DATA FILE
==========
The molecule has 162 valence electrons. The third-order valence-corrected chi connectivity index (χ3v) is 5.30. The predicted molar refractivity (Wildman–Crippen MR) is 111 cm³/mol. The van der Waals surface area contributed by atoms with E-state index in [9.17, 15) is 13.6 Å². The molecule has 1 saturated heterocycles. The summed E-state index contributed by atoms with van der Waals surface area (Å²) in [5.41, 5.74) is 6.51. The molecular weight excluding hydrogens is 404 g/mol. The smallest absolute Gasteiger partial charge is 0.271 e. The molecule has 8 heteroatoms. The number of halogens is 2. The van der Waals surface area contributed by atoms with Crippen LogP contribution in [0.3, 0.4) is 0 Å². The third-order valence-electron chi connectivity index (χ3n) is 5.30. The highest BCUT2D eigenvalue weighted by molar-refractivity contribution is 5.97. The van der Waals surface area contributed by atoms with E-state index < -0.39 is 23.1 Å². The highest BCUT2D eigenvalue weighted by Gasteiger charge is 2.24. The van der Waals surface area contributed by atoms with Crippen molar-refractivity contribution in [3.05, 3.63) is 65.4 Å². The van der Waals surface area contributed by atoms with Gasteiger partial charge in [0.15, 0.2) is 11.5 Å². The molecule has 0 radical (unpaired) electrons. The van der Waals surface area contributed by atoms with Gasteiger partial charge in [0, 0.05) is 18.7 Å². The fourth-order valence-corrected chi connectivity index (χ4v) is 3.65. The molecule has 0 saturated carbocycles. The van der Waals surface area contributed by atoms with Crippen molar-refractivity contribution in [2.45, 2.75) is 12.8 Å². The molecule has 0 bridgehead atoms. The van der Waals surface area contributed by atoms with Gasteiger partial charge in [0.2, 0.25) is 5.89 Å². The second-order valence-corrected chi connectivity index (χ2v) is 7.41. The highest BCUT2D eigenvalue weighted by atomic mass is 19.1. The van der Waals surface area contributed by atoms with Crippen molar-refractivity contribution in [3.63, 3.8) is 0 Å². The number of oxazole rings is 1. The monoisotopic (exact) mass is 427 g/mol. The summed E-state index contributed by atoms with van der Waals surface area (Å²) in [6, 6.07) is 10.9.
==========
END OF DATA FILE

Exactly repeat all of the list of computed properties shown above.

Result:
The molecule has 162 valence electrons. The third-order valence-corrected chi connectivity index (χ3v) is 5.30. The predicted molar refractivity (Wildman–Crippen MR) is 111 cm³/mol. The van der Waals surface area contributed by atoms with E-state index in [9.17, 15) is 13.6 Å². The molecule has 1 saturated heterocycles. The summed E-state index contributed by atoms with van der Waals surface area (Å²) in [5.41, 5.74) is 6.51. The molecular weight excluding hydrogens is 404 g/mol. The smallest absolute Gasteiger partial charge is 0.271 e. The molecule has 8 heteroatoms. The number of halogens is 2. The van der Waals surface area contributed by atoms with Crippen LogP contribution in [0.3, 0.4) is 0 Å². The third-order valence-electron chi connectivity index (χ3n) is 5.30. The highest BCUT2D eigenvalue weighted by molar-refractivity contribution is 5.97. The van der Waals surface area contributed by atoms with E-state index < -0.39 is 23.1 Å². The highest BCUT2D eigenvalue weighted by Gasteiger charge is 2.24. The van der Waals surface area contributed by atoms with Crippen molar-refractivity contribution in [3.05, 3.63) is 65.4 Å². The van der Waals surface area contributed by atoms with Gasteiger partial charge in [0.15, 0.2) is 11.5 Å². The molecule has 0 radical (unpaired) electrons. The van der Waals surface area contributed by atoms with Gasteiger partial charge in [0, 0.05) is 18.7 Å². The fourth-order valence-corrected chi connectivity index (χ4v) is 3.65. The molecule has 0 saturated carbocycles. The van der Waals surface area contributed by atoms with Crippen molar-refractivity contribution in [2.45, 2.75) is 12.8 Å². The molecule has 0 bridgehead atoms. The van der Waals surface area contributed by atoms with Gasteiger partial charge in [0.2, 0.25) is 5.89 Å². The second-order valence-corrected chi connectivity index (χ2v) is 7.41. The highest BCUT2D eigenvalue weighted by atomic mass is 19.1. The van der Waals surface area contributed by atoms with Crippen molar-refractivity contribution in [3.63, 3.8) is 0 Å². The number of oxazole rings is 1. The monoisotopic (exact) mass is 427 g/mol. The summed E-state index contributed by atoms with van der Waals surface area (Å²) in [6, 6.07) is 10.9.